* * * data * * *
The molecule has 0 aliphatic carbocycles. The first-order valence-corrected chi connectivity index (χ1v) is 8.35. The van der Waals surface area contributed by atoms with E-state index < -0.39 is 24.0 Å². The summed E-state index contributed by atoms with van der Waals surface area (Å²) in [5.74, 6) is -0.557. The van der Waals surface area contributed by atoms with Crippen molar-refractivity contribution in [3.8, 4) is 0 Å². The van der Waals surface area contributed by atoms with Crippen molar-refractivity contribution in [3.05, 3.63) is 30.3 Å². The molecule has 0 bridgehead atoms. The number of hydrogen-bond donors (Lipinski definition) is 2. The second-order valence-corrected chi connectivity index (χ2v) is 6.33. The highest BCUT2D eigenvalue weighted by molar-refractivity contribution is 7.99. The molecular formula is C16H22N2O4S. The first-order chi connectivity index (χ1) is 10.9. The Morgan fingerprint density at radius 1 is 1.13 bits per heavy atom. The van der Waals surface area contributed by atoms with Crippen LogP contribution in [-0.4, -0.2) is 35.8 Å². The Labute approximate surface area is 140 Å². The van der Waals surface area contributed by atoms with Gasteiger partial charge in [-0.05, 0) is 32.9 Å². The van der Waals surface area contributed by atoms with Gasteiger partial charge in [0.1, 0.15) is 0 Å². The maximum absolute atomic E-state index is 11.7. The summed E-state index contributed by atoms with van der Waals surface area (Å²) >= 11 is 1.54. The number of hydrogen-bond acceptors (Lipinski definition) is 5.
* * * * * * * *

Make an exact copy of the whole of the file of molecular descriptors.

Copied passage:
The molecule has 0 aliphatic carbocycles. The first-order valence-corrected chi connectivity index (χ1v) is 8.35. The van der Waals surface area contributed by atoms with E-state index < -0.39 is 24.0 Å². The summed E-state index contributed by atoms with van der Waals surface area (Å²) in [5.74, 6) is -0.557. The van der Waals surface area contributed by atoms with Crippen molar-refractivity contribution in [3.8, 4) is 0 Å². The van der Waals surface area contributed by atoms with Crippen molar-refractivity contribution in [3.05, 3.63) is 30.3 Å². The molecule has 0 bridgehead atoms. The number of hydrogen-bond donors (Lipinski definition) is 2. The second-order valence-corrected chi connectivity index (χ2v) is 6.33. The highest BCUT2D eigenvalue weighted by molar-refractivity contribution is 7.99. The molecular formula is C16H22N2O4S. The first-order chi connectivity index (χ1) is 10.9. The Morgan fingerprint density at radius 1 is 1.13 bits per heavy atom. The van der Waals surface area contributed by atoms with Crippen LogP contribution in [-0.4, -0.2) is 35.8 Å². The Labute approximate surface area is 140 Å². The van der Waals surface area contributed by atoms with Gasteiger partial charge in [-0.05, 0) is 32.9 Å². The van der Waals surface area contributed by atoms with Gasteiger partial charge in [0.1, 0.15) is 0 Å². The maximum absolute atomic E-state index is 11.7. The summed E-state index contributed by atoms with van der Waals surface area (Å²) >= 11 is 1.54. The number of hydrogen-bond acceptors (Lipinski definition) is 5.